The response to Tropical Cyclone Yasa: Through the eyes of a humanitarian surge member

Sera speaking with a 45-year-old father of seven

Sera Vulavou is the Senior Monitoring and Evaluation Officer with IPPF’s Sub-Regional Office for the Pacific. She was trained as a humanitarian surge roster member in early 2020, to be able to deploy to emergencies to provide technical assistance to Member Associations  here she shares her experience with us.

She is pictured left, with a 45-year-old father of seven who was seeking services to help enable him and his wife to space out pregnancies. 

Severe Tropical Cyclone (TC) Yasa was the strongest in the South Pacific since TC Winston in 2016, as well as the fourth most intense TC on record in the basin. 

The Reproductive and Family Health Association of Fiji (RFHAF) humanitarian response to TC Yasa has reached some of the most difficult and geographically scattered islands and communities, which included the islands of Moala, Totoya, and Matuku. 

Sera in the back of a truck
Sera's means of transport while delivering sexual and reproductive health services to some of the most hard to reach villages

Being part of the IPPF humanitarian surge roster team gave me the opportunity to accompany the RFHAF response team during their humanitarian work. This experience was about putting in action what I could only personally describe as being at the right place at the right time. 

When we talk about sexual and reproductive health (SRH) services in emergencies, it does not really get to you until you see the reality on the ground, when people and communities come in their numbers, and gather to access these life-saving services. That is when you truly do recognize and appreciate the work that a humanitarian response brings to people who would have not been able to access this service even during normal times.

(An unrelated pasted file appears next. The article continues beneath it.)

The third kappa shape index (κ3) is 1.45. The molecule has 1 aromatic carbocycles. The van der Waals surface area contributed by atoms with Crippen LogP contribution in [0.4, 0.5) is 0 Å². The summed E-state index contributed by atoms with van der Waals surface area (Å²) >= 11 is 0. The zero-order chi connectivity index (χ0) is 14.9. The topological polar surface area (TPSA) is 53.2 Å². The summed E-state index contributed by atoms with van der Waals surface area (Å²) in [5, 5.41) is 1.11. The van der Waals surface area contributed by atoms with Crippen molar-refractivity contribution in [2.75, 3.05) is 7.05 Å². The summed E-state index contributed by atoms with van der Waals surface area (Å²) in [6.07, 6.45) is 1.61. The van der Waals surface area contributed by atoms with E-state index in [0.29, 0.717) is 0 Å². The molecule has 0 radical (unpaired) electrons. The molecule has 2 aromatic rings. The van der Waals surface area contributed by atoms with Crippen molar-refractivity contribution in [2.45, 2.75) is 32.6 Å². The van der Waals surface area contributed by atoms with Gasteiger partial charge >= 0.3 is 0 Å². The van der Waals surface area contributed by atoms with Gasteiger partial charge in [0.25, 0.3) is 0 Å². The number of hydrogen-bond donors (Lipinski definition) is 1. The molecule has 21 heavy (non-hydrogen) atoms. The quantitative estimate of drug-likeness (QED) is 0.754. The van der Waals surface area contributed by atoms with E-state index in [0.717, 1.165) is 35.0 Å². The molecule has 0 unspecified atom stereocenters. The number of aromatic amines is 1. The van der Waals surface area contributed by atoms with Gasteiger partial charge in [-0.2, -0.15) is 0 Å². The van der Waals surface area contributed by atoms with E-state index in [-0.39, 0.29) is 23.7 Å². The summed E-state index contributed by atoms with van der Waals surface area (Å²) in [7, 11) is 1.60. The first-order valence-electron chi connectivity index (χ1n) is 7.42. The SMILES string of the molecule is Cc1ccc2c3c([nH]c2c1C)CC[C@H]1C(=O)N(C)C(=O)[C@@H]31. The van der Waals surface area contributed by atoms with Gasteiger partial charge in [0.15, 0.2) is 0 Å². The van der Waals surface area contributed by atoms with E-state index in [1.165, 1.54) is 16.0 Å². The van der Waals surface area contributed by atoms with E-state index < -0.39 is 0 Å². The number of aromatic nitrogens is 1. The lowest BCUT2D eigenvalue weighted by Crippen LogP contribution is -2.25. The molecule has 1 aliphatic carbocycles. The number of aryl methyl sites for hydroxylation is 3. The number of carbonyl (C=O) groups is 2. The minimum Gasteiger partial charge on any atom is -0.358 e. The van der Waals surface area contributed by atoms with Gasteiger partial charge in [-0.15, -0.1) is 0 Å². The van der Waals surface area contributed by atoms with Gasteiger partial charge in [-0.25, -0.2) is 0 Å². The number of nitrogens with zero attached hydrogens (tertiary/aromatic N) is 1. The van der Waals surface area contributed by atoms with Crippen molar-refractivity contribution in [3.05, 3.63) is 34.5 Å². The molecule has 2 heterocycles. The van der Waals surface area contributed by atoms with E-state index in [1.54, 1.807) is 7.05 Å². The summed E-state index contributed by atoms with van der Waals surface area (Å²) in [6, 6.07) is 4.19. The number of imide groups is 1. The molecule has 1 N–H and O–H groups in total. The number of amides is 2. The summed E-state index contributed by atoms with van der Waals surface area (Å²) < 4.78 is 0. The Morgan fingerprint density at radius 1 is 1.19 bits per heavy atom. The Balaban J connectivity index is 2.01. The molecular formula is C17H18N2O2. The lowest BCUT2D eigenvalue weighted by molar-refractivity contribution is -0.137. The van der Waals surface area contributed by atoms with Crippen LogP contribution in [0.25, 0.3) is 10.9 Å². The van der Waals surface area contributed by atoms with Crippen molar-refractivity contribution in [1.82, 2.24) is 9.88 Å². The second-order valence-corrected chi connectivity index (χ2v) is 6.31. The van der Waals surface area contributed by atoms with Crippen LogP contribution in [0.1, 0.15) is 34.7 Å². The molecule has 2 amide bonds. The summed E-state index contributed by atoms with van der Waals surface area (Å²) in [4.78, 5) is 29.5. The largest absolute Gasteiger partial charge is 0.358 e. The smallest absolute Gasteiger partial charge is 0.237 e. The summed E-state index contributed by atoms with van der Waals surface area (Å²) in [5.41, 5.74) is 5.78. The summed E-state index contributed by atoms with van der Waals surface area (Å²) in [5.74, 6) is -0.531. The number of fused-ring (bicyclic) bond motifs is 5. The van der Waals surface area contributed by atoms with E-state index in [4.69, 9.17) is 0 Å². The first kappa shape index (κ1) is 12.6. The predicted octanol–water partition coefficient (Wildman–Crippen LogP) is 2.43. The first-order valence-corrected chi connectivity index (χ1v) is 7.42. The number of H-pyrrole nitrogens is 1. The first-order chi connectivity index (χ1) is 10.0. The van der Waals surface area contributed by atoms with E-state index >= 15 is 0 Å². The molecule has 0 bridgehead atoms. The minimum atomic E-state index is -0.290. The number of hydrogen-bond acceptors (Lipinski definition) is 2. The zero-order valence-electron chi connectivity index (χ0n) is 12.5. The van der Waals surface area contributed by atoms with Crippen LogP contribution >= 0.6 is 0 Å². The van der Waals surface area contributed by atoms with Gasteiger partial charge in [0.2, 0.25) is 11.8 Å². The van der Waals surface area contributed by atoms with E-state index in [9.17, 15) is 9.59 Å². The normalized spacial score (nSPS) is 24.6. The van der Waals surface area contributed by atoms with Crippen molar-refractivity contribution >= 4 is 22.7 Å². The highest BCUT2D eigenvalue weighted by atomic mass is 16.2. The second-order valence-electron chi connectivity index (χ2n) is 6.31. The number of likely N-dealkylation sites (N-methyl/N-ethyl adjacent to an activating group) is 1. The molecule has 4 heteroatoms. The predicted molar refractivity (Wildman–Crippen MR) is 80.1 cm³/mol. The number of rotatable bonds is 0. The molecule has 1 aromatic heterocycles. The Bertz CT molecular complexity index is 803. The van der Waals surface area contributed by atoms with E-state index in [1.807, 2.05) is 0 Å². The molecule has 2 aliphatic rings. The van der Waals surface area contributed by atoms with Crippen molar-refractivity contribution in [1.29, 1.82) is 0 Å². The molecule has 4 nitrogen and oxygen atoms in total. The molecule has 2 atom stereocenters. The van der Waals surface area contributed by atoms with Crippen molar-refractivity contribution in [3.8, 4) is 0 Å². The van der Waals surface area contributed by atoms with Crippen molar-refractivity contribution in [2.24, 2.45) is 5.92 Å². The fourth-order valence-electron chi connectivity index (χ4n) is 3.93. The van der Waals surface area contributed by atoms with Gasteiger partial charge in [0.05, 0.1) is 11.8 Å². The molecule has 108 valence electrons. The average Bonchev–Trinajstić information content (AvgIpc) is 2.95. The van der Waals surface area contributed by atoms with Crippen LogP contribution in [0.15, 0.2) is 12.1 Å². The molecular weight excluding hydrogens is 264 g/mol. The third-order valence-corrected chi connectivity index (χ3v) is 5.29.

One of the signs of great feedback is that while we responded in remote communities in Moala, we ran out of the Jadelle contraceptive implant in the first week! We had packed contraceptive items according to women of reproductive age for the response however, we did not foresee that women in the communities would prefer Jadelle. We reached 6 villages in Moala, and at every village we conducted 6 to 7 insertions of this implant.

Before embarking on to the next few islands, we had to request additional contraceptive items to cater for the needs of women, which for us was an indication of the need as well as the effectiveness of the SRH awareness conducted in the communities. During this response we were also informed that the local hospitals had a lack of or no contraceptive commodities and other items available to cater to the needs of these women. This is also taking into account the geographical layout, distance and how costly it is for these women to reach the hospital to access SRH services. 

A MISP awareness session run by Sera
A SRH awareness session run by Sera

The response in the communities was quite timely and much needed. The local doctor at the main hospital in this outer island was both thankful and relieved that the response enabled these women to have access to SRH contraceptive services. 

As part of the surge roster team, this experience has enabled me to understand in depth the importance of the work that humanitarian response brings to the lives of people. It is times like this that we certainly do appreciate that life-saving services offered during responses makes all the differences to the people we serve.